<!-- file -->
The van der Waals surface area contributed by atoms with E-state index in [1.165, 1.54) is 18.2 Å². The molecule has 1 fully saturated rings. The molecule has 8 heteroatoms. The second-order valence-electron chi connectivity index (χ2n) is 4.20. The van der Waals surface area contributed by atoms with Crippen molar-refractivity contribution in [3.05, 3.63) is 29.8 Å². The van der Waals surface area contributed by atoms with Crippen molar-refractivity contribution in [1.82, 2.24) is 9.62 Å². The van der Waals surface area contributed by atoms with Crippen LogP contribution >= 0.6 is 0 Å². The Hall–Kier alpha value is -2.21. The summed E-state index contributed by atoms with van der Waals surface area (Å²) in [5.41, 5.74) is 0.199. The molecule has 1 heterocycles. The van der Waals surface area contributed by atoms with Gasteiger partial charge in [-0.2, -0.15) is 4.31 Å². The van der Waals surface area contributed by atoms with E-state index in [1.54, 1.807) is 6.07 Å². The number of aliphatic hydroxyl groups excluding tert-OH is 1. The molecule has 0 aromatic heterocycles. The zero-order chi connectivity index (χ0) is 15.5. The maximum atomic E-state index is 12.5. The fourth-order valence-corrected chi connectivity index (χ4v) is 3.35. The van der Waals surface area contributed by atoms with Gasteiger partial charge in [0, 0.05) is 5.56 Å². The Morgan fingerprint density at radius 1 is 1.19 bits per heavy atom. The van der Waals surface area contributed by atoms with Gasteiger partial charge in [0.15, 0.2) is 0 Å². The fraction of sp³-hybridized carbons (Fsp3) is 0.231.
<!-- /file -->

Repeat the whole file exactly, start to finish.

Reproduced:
The van der Waals surface area contributed by atoms with E-state index in [1.165, 1.54) is 18.2 Å². The molecule has 1 fully saturated rings. The molecule has 8 heteroatoms. The second-order valence-electron chi connectivity index (χ2n) is 4.20. The van der Waals surface area contributed by atoms with Crippen molar-refractivity contribution in [3.05, 3.63) is 29.8 Å². The van der Waals surface area contributed by atoms with Crippen molar-refractivity contribution in [1.82, 2.24) is 9.62 Å². The van der Waals surface area contributed by atoms with Crippen LogP contribution >= 0.6 is 0 Å². The Hall–Kier alpha value is -2.21. The summed E-state index contributed by atoms with van der Waals surface area (Å²) in [5.41, 5.74) is 0.199. The molecule has 1 heterocycles. The van der Waals surface area contributed by atoms with Gasteiger partial charge in [-0.2, -0.15) is 4.31 Å². The van der Waals surface area contributed by atoms with E-state index in [1.54, 1.807) is 6.07 Å². The number of aliphatic hydroxyl groups excluding tert-OH is 1. The molecule has 0 aromatic heterocycles. The zero-order chi connectivity index (χ0) is 15.5. The maximum atomic E-state index is 12.5. The fourth-order valence-corrected chi connectivity index (χ4v) is 3.35. The van der Waals surface area contributed by atoms with Gasteiger partial charge in [0, 0.05) is 5.56 Å². The Morgan fingerprint density at radius 1 is 1.19 bits per heavy atom. The van der Waals surface area contributed by atoms with Gasteiger partial charge in [0.15, 0.2) is 0 Å². The fraction of sp³-hybridized carbons (Fsp3) is 0.231.